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Student-made videos to air on MBTA displays across the system
Date: March 27, 2018
A series of very short, documentary-style videos created by local teens will begin appearing on some of the high-definition digital screens displayed at MBTA stations and stops throughout the system.
Most people standing on the platforms waiting for an MBTA train have their heads down, eyes buried in their smartphones.
But transit officials and the Institute of Contemporary Art want riders to look up, even if it’s just for a few seconds.
Starting Monday, a series of very short, documentary-style videos created by local teens will begin appearing on some of the high-definition digital screens displayed at MBTA stations and stops throughout the system.
The three videos, which range from animation to a time-lapse love letter to the city of Boston, were created by students from Boston and Revere, with help from staff at the ICA’s Teen Arts Program.
In one video, called “Shades of the City,” stop-motion animation tells “the story of a woman of color who falls asleep on the train and dreams about painting the city of Boston in her likeness,” according to a description. It was created by Mithsuca Berry.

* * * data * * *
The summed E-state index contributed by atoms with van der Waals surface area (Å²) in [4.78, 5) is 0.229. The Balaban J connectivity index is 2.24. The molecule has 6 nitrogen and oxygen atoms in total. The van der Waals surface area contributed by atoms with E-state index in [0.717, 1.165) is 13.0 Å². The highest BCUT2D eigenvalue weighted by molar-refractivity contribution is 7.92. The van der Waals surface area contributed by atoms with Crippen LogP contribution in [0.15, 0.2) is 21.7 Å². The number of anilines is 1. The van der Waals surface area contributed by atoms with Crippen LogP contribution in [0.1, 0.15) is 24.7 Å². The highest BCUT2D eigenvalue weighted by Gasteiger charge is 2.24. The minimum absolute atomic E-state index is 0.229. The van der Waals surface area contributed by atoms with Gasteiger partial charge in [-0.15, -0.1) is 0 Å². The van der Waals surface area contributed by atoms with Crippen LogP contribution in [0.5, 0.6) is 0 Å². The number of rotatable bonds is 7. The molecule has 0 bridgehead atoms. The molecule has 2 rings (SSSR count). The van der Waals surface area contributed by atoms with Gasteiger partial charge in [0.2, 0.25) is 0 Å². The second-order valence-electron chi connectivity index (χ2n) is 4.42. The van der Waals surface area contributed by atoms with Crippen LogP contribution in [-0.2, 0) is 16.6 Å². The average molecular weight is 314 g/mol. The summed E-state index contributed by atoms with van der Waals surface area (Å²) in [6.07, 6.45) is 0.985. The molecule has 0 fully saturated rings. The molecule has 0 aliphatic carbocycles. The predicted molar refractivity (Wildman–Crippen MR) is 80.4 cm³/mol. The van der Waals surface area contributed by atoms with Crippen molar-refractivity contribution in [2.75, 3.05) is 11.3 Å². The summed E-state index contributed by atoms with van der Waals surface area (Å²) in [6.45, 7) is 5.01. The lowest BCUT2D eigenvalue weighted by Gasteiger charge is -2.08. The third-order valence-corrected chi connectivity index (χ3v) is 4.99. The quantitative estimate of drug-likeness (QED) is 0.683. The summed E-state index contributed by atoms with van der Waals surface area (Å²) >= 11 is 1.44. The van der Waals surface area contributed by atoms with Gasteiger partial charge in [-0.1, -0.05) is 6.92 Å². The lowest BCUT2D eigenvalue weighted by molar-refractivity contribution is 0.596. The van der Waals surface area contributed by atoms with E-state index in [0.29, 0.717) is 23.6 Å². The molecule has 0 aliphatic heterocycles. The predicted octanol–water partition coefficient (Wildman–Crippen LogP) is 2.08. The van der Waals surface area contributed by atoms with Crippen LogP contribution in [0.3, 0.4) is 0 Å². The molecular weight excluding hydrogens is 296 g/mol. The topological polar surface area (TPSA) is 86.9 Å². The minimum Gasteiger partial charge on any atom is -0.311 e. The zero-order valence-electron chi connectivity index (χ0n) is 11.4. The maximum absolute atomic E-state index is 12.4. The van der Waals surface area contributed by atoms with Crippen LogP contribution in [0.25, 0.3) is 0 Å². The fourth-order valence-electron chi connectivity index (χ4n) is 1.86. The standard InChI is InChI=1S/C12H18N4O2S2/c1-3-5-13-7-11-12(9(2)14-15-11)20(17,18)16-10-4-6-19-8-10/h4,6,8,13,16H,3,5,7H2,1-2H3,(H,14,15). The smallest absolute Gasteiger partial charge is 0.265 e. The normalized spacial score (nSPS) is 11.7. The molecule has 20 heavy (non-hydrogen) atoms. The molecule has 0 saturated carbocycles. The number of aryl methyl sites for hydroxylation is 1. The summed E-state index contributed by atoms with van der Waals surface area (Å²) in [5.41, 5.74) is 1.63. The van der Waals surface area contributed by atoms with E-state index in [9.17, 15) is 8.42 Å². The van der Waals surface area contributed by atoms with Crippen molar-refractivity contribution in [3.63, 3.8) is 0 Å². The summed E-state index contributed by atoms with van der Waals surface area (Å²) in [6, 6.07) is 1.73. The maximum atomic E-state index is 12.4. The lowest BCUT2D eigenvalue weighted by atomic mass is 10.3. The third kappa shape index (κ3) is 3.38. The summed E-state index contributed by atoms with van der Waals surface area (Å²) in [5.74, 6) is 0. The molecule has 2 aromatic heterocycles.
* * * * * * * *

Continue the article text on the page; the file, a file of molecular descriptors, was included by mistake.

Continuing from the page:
A second video, made by Sydney A. Bobb and called “Fraternal Eclipse,” shows how MBTA riders’ lives collide because of a simple act of kindness.
The third video, “A Walk in the Park,” by Gabe S., is a snapshot of Boston’s busy streets.
Evan Rowe, the MBTA’s director of revenue, said the idea to display the work by students came together over the course of the past few months. He said transit officials met with the ICA team in November to talk about ways they could incorporate the students’ work into the T’s new digital advertising screens that riders walk by daily.
To Rowe’s knowledge, he said, this type of collaboration marks a first of its kind for the MBTA.
“Teens are leading the way in our country on many issues, so in this present moment, it feels especially appropriate for them to be the trailblazers for a new arts initiative in our public space,” Rowe said in a statement. “We hope T riders enjoy the results as much as we do.”
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